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Understanding Peripheral Neuropathy, Part I

Peripheral Neuropathy (PN) has become a troubling issue for many people. It usually begins in the hands and feet but then progresses up the arms and legs. The most common symptoms associated with PN are pain, swelling, numbness, or a “pins and needles” sensation. It has been estimated that over 20 million people in the US alone have PN. Nearly 60% of those suffering from diabetes will also experience symptoms of PN. Neuropathies (diseases of the nerves) occur when there is nerve damage or disease in the nerves that connect the brain and spinal cord to the rest of the body.

What Is Peripheral Neuropathy?

The “peripheral” nerves (those not a part of the brain or spinal column) send information to and from the brain to the other parts of the body. Information such as a message that the feet are cold or that we have just burned a finger is sent to the brain by these nerves. When these nerves become damaged, it is like getting static on a telephone—the message cannot get through properly.

Each nerve carries messages to or from a specific part of the body. When PN damages a number of nerves, it can affect many organs and systems. At its worst, it can interfere with digestion of food, cause paralysis, cause blood pressure to fluctuate dangerously, or cause organ failure.

Some neuropathies are acute. With this type, the sufferer will experience symptoms suddenly, and the symptoms will progress rapidly. Since it takes time for these nerves to heal, resolution of the symptoms will typically be slow. Chronic neuropathies are those where symptoms begin more gradually. There may be periods of relief followed by a recurrence of the symptoms. The periods of relief may even last months or years. These neuropathies are rarely fatal unless other diseases complicate the process. It may even be another disorder which is the cause of PN, such as diabetes.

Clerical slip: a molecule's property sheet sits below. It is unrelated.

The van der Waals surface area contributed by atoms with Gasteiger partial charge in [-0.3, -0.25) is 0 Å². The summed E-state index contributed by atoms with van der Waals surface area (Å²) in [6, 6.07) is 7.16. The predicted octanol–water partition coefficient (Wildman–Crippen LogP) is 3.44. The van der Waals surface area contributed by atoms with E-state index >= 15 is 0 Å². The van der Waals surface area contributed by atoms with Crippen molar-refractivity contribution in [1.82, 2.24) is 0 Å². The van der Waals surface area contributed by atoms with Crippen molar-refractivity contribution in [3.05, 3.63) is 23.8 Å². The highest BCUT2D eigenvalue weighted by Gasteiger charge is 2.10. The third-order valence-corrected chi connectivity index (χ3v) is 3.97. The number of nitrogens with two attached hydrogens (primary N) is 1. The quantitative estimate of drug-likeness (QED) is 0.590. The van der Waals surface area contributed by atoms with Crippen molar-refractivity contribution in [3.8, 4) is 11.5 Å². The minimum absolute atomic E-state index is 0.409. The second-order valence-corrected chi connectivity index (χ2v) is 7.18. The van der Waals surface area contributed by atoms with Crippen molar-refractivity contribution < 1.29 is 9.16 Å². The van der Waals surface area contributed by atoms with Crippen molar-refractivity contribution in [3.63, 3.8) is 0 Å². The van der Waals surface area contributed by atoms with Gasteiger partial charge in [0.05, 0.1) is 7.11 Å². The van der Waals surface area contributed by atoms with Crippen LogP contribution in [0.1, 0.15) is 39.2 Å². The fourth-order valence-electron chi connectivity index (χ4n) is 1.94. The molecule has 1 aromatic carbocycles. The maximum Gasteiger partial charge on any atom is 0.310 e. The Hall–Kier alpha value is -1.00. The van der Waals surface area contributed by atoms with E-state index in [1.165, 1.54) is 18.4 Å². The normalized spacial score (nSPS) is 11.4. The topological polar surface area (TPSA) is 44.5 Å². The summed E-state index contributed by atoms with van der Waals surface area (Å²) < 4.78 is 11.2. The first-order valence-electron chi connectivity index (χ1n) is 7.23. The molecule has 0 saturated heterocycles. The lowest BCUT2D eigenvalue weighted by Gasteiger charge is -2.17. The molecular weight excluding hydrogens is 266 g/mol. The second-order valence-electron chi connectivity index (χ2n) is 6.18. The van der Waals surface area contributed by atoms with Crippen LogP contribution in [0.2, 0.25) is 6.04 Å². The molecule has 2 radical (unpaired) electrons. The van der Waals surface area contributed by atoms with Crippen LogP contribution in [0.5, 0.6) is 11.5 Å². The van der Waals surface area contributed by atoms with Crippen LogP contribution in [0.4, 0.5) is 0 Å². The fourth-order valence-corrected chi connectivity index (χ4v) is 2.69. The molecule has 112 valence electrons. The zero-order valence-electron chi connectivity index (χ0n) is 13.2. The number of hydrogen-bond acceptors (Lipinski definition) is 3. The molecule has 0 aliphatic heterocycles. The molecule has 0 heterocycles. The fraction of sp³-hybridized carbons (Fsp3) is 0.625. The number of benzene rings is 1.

It is most common for the nerves that are most distant from the brain to show symptoms first—the hands and feet. Often the pain is noticed bilaterally. Symptoms may then progress into the torso. This is very common in diabetic peripheral neuropathy.

Causes of Peripheral Neuropathy

Toxicity is a key in many causes of PN. This toxicity can come from medications, alcohol, heavy metals, or chemicals (such as pesticides). When toxins build up in the body, the liver, lungs, kidneys and skin are all taxed, since they are the body’s filtering system for toxins. Neuropathy can also be caused by other issues such as nutritional deficiencies, infections (Lyme disease, AIDS, or shingles), tumors, cancer treatments, or other hereditary disorders.

If you have been diagnosed with a peripheral neuropathy, we have seen good success with our patients by using microcurrent electrical stimulation. Give our office a call at 864-963-9304 if you have been looking for a solution to your peripheral neuropathy.

*The information in this article is not intended to diagnose or treat any medical condition and does not substitute for a thorough evaluation by a medical professional.  Please consult your chiropractor or physician to determine whether these self-care tips are appropriate for you.

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